Monthly Brief August 2019 – Interest Rate Policy & Economic Growth

Monthly Brief August 2019 – Interest Rate Policy & Economic Growth

CAPITAL MARKETS

With no shortage of conflicting information, who can blame global investors for being unsure in the back-and-forth markets experienced during the prior months. But the questions remain:  Are ongoing global economic stimulus measures enough to support an increase in asset prices?  Is uncertainty now high enough to reign in investor risk taking?  Or are global economic conditions deteriorating to a degree that investors should reduce their holdings of risk assets?

As none of these questions is easy to answer, it’s no wonder that the high-profile US equity markets have essentially been flat for the last twelve months, as exemplified by the S&P 500 Index.  But this path to nowhere has been quite volatile, highlighting investors’ heightened sensitivity to the latest economic reports, central bank comments and/or (sadly enough) tweets.  Lacking clear trends, market moves have been quick to reverse course on speculation regarding trade talks, interest rate policy or the next economic report.  Not surprisingly, this culminated with August’s back-and-forth, range-bound trading, an environment that often sets the stage for a new trend to exert itself.  How might this be resolved?  

Threats of slowing business activity continue to show up in the data. While not at recessionary levels, several measures would suggest business activity is continuing to slow. From CEO comments of concern while commenting on second quarter earnings reports to signs of deterioration in surveys conducted among various industries, it has become evident that the rate of growth in broad business conditions is generally slowing, but not yet contracting.  Still, the consumer, a significant and important part of the global economy, continues to spend.  And low global interest rates play into this equation through their impact on credit conditions, thus helping individuals (i.e. housing) and corporate entities (i.e. borrowing costs) manage expenses.  The consumer’s resiliency looks to be a critical piece in the US economy’s ability to avoid the economic downturns experienced by many of our global counterparts.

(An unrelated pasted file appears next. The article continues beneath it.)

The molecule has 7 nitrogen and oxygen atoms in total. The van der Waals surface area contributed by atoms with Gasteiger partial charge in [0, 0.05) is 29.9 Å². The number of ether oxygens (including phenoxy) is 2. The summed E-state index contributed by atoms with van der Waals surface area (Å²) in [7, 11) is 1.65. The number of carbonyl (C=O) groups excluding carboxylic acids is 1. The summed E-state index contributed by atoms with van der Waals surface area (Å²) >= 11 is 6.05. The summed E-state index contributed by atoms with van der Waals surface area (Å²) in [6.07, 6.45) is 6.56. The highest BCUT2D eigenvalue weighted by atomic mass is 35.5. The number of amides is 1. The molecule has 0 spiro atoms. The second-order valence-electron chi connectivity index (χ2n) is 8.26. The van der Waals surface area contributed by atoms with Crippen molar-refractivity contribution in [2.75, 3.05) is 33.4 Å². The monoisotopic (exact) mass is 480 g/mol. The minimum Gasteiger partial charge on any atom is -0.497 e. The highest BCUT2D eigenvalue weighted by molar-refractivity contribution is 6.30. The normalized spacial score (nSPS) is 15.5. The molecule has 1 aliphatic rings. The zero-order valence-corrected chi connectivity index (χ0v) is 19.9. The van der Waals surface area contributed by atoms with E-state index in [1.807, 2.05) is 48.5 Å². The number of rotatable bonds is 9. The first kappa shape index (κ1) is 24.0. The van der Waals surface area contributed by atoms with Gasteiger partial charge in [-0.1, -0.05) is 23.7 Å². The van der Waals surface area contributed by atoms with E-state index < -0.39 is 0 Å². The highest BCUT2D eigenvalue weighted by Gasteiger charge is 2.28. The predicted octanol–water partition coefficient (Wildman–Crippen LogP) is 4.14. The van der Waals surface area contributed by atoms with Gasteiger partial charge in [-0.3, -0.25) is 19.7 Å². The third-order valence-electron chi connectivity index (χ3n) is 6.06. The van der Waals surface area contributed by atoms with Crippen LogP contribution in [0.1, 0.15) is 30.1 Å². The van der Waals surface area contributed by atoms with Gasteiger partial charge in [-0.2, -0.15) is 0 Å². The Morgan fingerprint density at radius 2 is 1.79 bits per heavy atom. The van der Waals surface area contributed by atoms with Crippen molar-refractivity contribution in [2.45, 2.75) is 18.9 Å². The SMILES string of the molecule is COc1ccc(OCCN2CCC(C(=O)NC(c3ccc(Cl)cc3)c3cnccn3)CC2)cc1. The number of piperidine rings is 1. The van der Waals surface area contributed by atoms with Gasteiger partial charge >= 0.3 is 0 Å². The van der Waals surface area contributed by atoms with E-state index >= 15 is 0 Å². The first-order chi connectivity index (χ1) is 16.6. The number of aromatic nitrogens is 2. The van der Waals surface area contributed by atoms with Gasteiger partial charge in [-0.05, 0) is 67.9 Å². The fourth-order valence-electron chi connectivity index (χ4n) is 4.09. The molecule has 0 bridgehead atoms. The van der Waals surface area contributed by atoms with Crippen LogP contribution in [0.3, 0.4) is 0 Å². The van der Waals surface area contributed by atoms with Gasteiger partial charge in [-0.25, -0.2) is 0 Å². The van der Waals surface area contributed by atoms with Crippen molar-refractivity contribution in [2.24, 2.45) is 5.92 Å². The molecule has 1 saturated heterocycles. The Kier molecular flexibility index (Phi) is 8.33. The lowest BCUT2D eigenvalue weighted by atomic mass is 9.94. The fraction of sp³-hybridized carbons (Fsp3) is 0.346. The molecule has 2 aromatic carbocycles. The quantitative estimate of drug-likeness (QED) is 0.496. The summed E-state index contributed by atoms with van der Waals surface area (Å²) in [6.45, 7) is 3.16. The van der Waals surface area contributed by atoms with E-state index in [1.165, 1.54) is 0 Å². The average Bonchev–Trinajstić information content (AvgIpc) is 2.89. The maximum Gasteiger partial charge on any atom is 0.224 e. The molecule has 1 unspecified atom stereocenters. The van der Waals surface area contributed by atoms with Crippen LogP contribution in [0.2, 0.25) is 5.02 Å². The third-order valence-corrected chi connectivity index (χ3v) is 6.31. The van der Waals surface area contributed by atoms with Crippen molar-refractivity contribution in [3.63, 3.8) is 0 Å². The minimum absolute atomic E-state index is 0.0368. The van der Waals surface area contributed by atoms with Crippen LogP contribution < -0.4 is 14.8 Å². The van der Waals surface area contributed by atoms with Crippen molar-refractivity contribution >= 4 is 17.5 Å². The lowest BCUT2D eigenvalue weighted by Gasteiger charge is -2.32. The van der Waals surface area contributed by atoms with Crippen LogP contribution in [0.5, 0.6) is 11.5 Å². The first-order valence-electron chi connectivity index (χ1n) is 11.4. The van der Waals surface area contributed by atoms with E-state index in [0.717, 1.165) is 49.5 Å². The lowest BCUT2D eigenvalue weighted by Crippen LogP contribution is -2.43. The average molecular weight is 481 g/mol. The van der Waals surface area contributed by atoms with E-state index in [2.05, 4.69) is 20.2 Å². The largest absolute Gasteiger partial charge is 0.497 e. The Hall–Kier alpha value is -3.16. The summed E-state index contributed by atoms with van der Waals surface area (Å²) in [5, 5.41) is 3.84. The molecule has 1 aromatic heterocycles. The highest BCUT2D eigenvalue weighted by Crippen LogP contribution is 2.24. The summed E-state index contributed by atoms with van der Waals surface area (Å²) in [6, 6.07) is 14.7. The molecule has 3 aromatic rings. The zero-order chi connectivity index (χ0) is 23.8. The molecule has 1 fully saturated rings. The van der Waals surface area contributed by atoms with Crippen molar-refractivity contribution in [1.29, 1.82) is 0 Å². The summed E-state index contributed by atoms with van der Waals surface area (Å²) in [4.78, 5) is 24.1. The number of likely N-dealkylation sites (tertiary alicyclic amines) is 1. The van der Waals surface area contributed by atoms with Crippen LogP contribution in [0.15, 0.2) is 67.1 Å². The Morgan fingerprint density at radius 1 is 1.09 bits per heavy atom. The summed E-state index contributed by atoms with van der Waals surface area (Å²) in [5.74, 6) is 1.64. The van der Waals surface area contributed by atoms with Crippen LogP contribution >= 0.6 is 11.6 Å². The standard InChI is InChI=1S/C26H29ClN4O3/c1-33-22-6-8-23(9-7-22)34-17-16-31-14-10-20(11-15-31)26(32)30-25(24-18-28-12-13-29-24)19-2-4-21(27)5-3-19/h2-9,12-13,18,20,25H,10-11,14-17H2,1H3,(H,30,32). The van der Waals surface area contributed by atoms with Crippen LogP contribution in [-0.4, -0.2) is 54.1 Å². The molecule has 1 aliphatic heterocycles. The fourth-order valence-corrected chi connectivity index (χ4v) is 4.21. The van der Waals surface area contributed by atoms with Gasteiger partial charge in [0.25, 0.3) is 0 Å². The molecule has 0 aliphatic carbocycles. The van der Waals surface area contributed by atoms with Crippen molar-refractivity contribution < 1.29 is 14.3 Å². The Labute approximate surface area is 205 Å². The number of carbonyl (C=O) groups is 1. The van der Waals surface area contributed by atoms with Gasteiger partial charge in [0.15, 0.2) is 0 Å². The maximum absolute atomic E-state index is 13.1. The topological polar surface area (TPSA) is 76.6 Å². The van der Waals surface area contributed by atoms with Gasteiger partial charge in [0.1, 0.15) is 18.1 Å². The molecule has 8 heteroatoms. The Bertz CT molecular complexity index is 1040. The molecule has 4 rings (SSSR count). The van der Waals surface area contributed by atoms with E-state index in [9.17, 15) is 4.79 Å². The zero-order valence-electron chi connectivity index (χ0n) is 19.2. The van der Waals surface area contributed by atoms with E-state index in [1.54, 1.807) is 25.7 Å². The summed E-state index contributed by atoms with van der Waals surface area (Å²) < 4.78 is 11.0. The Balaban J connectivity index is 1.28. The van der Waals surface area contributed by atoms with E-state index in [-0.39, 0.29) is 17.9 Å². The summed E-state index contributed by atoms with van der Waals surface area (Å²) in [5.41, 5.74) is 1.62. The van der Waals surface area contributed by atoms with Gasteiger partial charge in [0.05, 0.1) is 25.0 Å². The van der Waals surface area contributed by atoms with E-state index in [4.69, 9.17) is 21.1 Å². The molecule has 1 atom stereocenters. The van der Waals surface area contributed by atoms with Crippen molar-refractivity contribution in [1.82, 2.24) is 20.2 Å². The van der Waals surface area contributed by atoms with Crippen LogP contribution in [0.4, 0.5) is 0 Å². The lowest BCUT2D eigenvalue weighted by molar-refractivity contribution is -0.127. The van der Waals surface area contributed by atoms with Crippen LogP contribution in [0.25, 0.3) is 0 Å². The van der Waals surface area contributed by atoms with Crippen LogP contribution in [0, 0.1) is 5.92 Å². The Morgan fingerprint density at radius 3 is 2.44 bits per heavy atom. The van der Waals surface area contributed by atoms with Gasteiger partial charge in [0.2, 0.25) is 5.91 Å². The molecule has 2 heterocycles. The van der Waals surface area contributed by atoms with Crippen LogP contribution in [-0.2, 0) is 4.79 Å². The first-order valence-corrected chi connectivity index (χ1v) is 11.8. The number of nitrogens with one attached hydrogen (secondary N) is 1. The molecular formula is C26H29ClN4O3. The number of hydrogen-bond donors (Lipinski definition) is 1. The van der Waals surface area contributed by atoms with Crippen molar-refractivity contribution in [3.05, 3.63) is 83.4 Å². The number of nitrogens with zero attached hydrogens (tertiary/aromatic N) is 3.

The factors that have led to the choppy markets over the past twelve months are likely to persist until certain global economic issues are viewed to be moving towards a positive resolution.  While the Federal Reserve may cut rates further, this tactic has not, on its own, prevented other countries from experiencing further economic deterioration. Can the consumer continue to supplement slowing business conditions and help to maintain modest economic growth? How this plays out will likely have a strong bearing on whether this period can be contained to an economic slowdown or a path to recession. 

CHART OF INTEREST – Interest Rate Policy & Economic Growth

The US economic slowdown has been, in large part, triggered by the disruption in global trade.  Should a resolution be found, markets are likely to initially respond positively, but will it be enduring?  The longer the conflict persists, the more likely it is that the parties involved have developed solutions which are increasingly likely to be long-term, rather than stop-gap measures that can be easily unwound.

Global central banks have taken measures designed to potentially offset the impact of trade disruption on economic growth.  First and foremost has been interest rate policy.  The experiment in Europe has been to reduce policy rates to below zero, resulting in longer-term rates also going negative.  (How interest rates can be negative is another discussion!)

Europe has had its own version of trade disruption with the overhang of Brexit. Looking at the European Central Bank’s (ECB) interest rate policy relative to Europe’s most stable economy, Germany, may provide some insight as to the effectiveness of using aggressive rate cuts to avoid an economic downturn. 

The ECB’s Deposit Facility Rate now stands at -0.40% (the US Fed Funds rate currently stands at 2.5%).  Unfortunately, as the chart shows, this approach has not been enough to stop further economic slowing.  The top pane shows that the ECB has been reducing the Deposit Facility Rate since 2014. Yet the bottom pane shows how the German GDP growth rate was unable to be sustained and, while the German economy is still growing, the growth rate has been in decline since 2017.  (While this chart of annualized data does show modest growth, the most recent quarterly report showed a contraction in second quarter GDP versus that of the first quarter in 2019.)  

Could these policy measures have helped to keep the downturn from being worse? Possibly, but most would suggest that interest rate policy alone is not enough to bridge this gap of politically generated disruption in the global economy.  And, it may result in a new set of issues when it’s time to unwind these aggressive measures.  The US Federal Reserve would do well to consider the experience in Europe as they contemplate further interest rate cuts.

James Ferrin, CFA
Chief Investment Officer

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